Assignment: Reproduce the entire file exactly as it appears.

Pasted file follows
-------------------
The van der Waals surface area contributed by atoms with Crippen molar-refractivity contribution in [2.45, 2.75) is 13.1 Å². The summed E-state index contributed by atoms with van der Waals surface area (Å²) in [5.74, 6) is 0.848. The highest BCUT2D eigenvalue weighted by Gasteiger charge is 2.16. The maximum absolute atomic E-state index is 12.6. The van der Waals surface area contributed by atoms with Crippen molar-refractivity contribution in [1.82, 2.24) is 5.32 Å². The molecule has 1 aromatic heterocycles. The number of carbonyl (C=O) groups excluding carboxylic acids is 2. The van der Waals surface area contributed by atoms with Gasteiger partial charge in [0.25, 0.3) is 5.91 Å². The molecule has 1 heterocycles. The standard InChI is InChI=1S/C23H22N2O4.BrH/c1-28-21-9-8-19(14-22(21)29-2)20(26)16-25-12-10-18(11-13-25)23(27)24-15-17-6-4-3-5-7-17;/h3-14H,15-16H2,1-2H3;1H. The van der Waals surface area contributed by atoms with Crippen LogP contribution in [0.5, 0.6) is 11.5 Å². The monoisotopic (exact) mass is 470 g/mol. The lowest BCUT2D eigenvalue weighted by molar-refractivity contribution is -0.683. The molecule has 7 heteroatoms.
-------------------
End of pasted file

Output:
The van der Waals surface area contributed by atoms with Crippen molar-refractivity contribution in [2.45, 2.75) is 13.1 Å². The summed E-state index contributed by atoms with van der Waals surface area (Å²) in [5.74, 6) is 0.848. The highest BCUT2D eigenvalue weighted by Gasteiger charge is 2.16. The maximum absolute atomic E-state index is 12.6. The van der Waals surface area contributed by atoms with Crippen molar-refractivity contribution in [1.82, 2.24) is 5.32 Å². The molecule has 1 aromatic heterocycles. The number of carbonyl (C=O) groups excluding carboxylic acids is 2. The van der Waals surface area contributed by atoms with Gasteiger partial charge in [0.25, 0.3) is 5.91 Å². The molecule has 1 heterocycles. The standard InChI is InChI=1S/C23H22N2O4.BrH/c1-28-21-9-8-19(14-22(21)29-2)20(26)16-25-12-10-18(11-13-25)23(27)24-15-17-6-4-3-5-7-17;/h3-14H,15-16H2,1-2H3;1H. The van der Waals surface area contributed by atoms with Crippen LogP contribution in [0.5, 0.6) is 11.5 Å². The monoisotopic (exact) mass is 470 g/mol. The lowest BCUT2D eigenvalue weighted by molar-refractivity contribution is -0.683. The molecule has 7 heteroatoms.